In many circles, Bob Moyer is better known for his haiku than for his book reviews. I offer him this lead-in to his latest review:
Finest French cuisine
Clever detective at work
Bob is in heaven
Reviewed by Robert P. Moyer
A TASTE FOR VENGEANCE. A Bruno, Chief of Police Novel. By Martin Walker. Knopf. 335 pages. $25.95.
When his friend Pamela calls him to check on a guest who did not appear for her new cooking school, she asks Bruno if he wants to stop by to sample her blanquette de veau. After all, there’s an extra serving now. He can’t resist.
To celebrate Bruno’s promotion to chief of police for the entire valley, not just the village of St. Denis, every village mayor, every policeman in St. Denis, every veteran and friend show up for the ceremony. Afterwards, everyone settles in for a meal, including a tasty tarte au citrone.
Bruno interrupts his investigation of what looks like a murder/suicide involving Pamela’s missing student to demonstrate his foie gras recipe for her cooking school. Then he lets them try some that he made before he came. The students, and reader, are transported.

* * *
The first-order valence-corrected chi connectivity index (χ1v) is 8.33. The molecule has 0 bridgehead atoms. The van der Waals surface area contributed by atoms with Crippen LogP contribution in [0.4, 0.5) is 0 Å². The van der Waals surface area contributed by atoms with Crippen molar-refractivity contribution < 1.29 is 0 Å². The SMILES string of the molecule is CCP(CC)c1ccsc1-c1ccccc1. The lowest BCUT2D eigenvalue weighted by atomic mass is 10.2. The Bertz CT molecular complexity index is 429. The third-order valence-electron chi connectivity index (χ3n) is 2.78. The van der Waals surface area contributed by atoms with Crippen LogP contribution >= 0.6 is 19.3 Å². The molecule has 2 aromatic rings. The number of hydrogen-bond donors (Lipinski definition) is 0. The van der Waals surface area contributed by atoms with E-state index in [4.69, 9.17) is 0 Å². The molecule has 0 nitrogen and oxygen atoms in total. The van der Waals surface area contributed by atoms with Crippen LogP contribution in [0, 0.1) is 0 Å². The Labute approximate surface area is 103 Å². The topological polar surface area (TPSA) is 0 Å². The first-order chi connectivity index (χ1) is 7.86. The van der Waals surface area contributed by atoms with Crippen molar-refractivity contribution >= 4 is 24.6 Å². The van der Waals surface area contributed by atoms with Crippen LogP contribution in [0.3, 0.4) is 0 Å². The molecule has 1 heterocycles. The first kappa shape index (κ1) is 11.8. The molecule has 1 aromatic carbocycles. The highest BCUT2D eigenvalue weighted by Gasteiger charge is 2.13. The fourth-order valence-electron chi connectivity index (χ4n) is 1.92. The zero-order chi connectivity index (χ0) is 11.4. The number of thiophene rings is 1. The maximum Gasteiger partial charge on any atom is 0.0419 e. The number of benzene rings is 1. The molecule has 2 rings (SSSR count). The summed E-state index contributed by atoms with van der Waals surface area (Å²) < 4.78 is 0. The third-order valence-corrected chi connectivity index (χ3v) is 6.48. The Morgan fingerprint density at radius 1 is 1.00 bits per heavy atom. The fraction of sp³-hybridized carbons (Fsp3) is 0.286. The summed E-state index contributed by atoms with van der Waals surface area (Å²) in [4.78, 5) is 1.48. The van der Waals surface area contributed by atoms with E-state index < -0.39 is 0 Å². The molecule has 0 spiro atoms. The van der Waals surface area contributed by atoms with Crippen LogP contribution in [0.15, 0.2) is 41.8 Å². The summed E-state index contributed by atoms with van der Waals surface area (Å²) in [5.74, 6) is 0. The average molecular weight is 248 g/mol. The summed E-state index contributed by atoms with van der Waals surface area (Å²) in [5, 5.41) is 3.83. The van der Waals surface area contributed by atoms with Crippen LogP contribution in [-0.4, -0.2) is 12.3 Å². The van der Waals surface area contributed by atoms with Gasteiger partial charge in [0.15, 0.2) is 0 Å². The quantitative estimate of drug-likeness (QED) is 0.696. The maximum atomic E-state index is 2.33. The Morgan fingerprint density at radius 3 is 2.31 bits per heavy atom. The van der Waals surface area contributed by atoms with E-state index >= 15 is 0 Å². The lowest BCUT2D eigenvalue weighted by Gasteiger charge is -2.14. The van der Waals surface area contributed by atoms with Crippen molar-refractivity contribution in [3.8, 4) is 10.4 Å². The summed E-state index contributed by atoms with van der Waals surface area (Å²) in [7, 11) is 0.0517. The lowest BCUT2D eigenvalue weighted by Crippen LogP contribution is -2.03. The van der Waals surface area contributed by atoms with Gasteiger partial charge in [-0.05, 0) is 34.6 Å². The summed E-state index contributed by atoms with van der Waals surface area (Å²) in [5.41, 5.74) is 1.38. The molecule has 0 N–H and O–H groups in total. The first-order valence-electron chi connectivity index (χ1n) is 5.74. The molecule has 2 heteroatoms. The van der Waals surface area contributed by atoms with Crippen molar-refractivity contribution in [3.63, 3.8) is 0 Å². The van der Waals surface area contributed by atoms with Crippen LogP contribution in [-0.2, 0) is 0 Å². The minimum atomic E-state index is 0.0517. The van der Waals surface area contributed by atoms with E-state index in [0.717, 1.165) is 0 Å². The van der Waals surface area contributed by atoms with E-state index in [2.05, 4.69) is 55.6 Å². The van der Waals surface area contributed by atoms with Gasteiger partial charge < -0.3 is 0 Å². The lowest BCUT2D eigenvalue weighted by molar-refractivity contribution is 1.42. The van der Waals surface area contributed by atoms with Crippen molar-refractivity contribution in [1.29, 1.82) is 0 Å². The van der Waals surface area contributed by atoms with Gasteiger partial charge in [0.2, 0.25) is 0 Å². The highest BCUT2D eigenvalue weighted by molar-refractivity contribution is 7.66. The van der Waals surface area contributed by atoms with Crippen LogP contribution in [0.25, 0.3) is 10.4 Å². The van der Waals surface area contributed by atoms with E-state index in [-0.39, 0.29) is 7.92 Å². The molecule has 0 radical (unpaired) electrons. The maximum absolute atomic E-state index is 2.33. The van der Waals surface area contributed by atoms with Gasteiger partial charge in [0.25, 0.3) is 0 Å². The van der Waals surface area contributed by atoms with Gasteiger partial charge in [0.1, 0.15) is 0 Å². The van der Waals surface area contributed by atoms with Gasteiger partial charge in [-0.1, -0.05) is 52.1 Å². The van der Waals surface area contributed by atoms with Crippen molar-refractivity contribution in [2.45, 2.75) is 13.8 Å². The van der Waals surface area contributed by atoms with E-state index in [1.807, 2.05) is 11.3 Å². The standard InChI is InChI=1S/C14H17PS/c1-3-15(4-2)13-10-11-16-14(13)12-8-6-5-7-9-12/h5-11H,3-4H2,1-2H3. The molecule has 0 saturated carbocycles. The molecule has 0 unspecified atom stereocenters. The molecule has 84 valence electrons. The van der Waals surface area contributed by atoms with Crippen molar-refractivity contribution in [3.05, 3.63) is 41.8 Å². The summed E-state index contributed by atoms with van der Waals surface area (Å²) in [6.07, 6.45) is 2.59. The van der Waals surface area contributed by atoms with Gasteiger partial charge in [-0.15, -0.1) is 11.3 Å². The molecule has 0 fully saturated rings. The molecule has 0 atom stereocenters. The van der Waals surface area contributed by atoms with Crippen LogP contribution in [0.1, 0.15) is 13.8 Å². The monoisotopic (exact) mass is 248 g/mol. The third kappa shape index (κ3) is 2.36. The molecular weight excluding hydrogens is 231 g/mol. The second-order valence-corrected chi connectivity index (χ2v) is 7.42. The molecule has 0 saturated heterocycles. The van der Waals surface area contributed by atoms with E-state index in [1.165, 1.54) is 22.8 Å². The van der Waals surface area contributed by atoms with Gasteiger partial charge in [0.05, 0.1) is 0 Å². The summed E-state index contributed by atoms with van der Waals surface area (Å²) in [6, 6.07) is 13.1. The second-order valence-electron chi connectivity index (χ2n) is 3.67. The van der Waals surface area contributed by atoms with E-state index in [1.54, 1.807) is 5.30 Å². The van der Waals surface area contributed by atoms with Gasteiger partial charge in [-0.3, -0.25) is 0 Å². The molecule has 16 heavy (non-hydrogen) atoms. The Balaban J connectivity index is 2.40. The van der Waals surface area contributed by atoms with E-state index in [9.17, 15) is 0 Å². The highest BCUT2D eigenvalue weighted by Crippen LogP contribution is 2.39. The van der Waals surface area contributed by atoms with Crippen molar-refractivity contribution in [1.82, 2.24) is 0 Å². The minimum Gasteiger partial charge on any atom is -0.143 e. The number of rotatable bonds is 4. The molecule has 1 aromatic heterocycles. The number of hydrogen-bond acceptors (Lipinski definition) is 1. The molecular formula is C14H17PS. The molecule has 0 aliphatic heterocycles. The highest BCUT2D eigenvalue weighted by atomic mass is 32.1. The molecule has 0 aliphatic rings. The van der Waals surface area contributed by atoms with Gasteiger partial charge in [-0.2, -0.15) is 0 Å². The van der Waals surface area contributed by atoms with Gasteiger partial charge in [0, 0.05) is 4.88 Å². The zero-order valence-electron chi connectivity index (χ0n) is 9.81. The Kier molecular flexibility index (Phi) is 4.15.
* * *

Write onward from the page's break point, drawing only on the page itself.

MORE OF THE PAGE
When the murder takes on international implications that stretch from Ireland to Iraq, Bruno, of course, must entertain the two terrorist specialists who arrive from the U.S. and the U.K. He treats them to lunch at his friend Ivan’s restaurant, where they sample jambon de pays with melon, from the menu du jour, while they serve up theories about the case at hand.
In what has become a tradition in this food-porn series, Martin Walker brings all the main law enforcement personnel together at Bruno’s farmhouse, where they may not only savor the magret de canards that Bruno prepares with loving detail, but also savor the idyllic life that he lives in the French countryside. Appropriately, the duck is dished up with a glass of Monbazillac, murmurs of ecstasy and a summation of the case to date.
In every Bruno novel, the crime is the main course, in this case served up with A Taste For Vengeance. Killers lying low in the local countryside create a complicated stew for the assembled law enforcement agencies, but it is Bruno who uncovers what is both a personal and political plot of revenge. Once again, Bruno finishes a case with a flourish and leaves us with the comforting fact that, no matter how serious the crime — he will always stop for lunch.
Vive Bruno. Vive le France.